In many of the other cases that we heard about, the trickery was predictable. The girl (or boy) would be solicited in a kindly way. "You are beautiful." "A glamorous life awaits you." Some are offered drugs, others a career in the movies.

The experts seem to agree on the type of kid being sought: someone who appears lost, who is left at a mall, or at an arcade, or even at the movies. Traffickers are said to be attracted to kids on their own, with low self-esteem.

Kids who run away are especially vulnerable. Tyamba grew up in a strict loving home and was an A student. She's a bright and determined girl and had many citations for perfect attendance. According to her mother, self-esteem was not at issue. But when Tyamba was 13 she rebelled against her mother's strict rules and ran away from home.

Traffickers know exactly what to say to kids like Tyamba to lure them into a feeling of security and comfort with the promise of a new life. They give the victim the impression that it is their own choice, that it is their own direction, that they are following independently. The child feels empowered and grown-up, and that this new person understands them like their parents do not.

Soon they are beaten, "softened," drugged, and introduced to a sexual transaction. They are told it is their choice. They are told that they will be arrested for prostitution and that the trafficker/pimp is the one who will protect them now and keep them safe. They can be sold or traded.

The NGO's that work with victims tell us that months of debriefing are required to get the victim to tell them the truth. The trafficker/pimp has terrified them so much that until they believe that the trafficker will be locked up for good, they will not talk. Also, the credibility of the victim, who now looks and acts like a prostitute, is a factor in a courtroom. Victims rarely testify, and that is why, according to law enforcement, this crime is so difficult to prosecute.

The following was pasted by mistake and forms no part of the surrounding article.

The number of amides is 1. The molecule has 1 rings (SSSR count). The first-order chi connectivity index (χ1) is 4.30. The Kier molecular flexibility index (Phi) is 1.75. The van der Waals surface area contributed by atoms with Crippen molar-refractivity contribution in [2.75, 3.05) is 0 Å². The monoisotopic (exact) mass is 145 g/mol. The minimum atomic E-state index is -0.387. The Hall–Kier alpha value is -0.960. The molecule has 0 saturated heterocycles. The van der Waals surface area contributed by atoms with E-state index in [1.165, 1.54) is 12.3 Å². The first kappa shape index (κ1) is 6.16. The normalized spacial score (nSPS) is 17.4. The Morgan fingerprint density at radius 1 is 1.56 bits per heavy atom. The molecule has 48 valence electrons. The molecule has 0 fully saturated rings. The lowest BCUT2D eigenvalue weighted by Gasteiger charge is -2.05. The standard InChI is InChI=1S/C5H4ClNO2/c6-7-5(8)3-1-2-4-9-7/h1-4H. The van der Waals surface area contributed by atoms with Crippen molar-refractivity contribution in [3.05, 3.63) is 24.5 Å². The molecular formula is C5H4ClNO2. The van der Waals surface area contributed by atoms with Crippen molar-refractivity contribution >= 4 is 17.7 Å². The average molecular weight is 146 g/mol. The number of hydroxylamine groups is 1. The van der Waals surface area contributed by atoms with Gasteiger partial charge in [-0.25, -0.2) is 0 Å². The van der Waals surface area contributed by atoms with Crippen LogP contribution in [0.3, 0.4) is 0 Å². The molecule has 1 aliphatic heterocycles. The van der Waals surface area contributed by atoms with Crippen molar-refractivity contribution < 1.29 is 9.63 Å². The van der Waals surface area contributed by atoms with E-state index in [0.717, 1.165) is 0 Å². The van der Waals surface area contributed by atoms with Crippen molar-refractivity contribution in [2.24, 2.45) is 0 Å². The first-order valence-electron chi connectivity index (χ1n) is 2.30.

The trafficking operations are described by law enforcement as being mob-like networks; some are mom and pop, still others are local city-wide networks. The kids are either brought to a prostitution district or they are moved around to large work sites -- like New Orleans, and the Mississippi coast -- or they are even moved around to convention cities. They are brought to where there is demand, something which, experts will tell you, exists everywhere across the United States.

At the federal level, the Trafficking Victims Protection Act was written in 2000, and enhanced in 2003, and since reauthorized. There are potential life sentences attached to the crime of human trafficking. However, because of certain jurisdictional idiosyncrasies, the same trafficker who will do a year or so after a local or state conviction as a pimp could do 50 years to life if prosecuted as a trafficker on the federal level. This is why state trafficking laws are being introduced and passed. (To see what's going on in your state, click here.)

Finally, there is something to be said about the marketplace. This $32 billion worldwide business would not be so lucrative if there were no market for it. After doing this report I would simply hope that the "regular" guys that use these illicit services just think about the consequences of what they're doing.

These men, the "johns," are described as bankers and firemen and cops, butchers, bakers, candlestick makers. It is possible that the prostitute they are visiting is not a volunteer. They could be a slave, forced into this life against their will. It could be someone you used to know, someone's daughter or sister or friend. You, the anonymous john, could be the engine driving the machine.